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Journalist and Producer Amy Herdy is Changing the Conversation in the Newsroom

Thank you to everyone who joined the Keynote Conversation with Amy Herdy and Chris Vanderveen!

On Thursday evening (April 22nd), we had the privilege of hearing from journalist and producer, Amy Herdy in a Keynote Conversation hosted by Chris Vanderveen, director of news at 9-News Denver. Amy shared her experiences and explained key areas in which Journalism must improve to become more supportive of survivors.

According to Amy, one particular area that warrants improvement is the language used when addressing sexual violence—language must be carefully examined. For instance, survivors are often referred to as “the accuser.” Another is the use of the term, “date rape.” Terms such as these can be harmful to a survivor as it opens the door for suspicion and downplays an extremely traumatic event. Closely tied to this is Amy’s urge for Journalists to accept testimony as evidence. Many have challenged the validity of a sexual assault in the past by asking for more “concrete” evidence. In doing so, Amy explains, we are only invalidating survivors.

Another area of improvement identified by Amy is the need to create a more comfortable and accepting environment for survivors on behalf of the newsroom. Journalists tend to be “story hungry” and fail to identify an assault as a painful event in someone’s life. “I realized that when I interviewed survivors of sexual assault, it was a special kind of trauma that affected their life in a long-term way,” Amy says. “I realized that I had the backbone to do these stories because it does require a certain amount of fortitude since these stories are so painful.” Many Journalists may not have the same type of grit that Amy describes herself to have. By investing more time into training, Amy believes that Journalists will be more trauma informed, and survivors will feel more comfortable sharing their stories.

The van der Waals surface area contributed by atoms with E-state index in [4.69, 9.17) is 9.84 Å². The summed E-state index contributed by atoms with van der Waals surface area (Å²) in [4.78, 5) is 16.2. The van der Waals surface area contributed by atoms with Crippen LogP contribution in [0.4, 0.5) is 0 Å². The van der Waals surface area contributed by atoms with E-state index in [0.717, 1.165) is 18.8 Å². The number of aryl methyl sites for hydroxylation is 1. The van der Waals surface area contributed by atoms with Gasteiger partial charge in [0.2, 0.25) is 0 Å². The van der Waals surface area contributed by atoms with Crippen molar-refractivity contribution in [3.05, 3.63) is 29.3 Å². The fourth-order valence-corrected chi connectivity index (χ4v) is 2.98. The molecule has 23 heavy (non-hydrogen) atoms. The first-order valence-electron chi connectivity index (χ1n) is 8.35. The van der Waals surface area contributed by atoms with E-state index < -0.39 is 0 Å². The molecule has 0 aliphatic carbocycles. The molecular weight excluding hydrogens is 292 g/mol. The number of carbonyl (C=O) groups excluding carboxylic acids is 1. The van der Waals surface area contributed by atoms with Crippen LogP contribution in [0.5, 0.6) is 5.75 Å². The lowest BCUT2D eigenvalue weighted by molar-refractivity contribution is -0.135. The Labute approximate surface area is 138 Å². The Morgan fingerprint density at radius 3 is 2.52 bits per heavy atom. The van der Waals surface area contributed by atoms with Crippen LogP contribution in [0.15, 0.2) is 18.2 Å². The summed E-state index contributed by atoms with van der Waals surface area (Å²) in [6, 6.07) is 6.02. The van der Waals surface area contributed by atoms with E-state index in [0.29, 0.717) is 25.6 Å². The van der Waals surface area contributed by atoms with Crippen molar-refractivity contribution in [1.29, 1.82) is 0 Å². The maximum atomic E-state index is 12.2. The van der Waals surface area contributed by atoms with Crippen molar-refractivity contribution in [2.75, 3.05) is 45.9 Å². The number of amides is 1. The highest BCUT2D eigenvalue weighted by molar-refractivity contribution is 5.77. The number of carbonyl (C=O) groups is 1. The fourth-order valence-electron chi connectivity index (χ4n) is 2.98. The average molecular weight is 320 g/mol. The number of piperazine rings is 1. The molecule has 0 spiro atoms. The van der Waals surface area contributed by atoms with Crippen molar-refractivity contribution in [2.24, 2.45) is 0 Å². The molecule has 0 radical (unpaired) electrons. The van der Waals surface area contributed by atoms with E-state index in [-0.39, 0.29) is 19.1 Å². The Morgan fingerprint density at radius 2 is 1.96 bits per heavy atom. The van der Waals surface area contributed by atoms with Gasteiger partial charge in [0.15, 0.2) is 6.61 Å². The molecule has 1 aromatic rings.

In closing, Amy offers several valuable calls to action that everyone in the community can take; “your voice really does matter. Call it out when you see it.” In other words, if you hear an inappropriate remark, tone, joke, or comment made in the media about sexual violence, give them a call and tell them where they made a mistake. It’s important to hold one another accountable. Amy also emphasized the importance of supporting local organizations like The Blue Bench. She said, “I only support local organizations like this who are one-hundred percent devoted to the clients they serve… organizations like The Blue Bench can literally save someone’s life.”

We feel so fortunate that Amy Herdy was willing to join us on Thursday. We appreciate her commitment to ending sexual assault and using her platform as a Journalist to inform those around her. 

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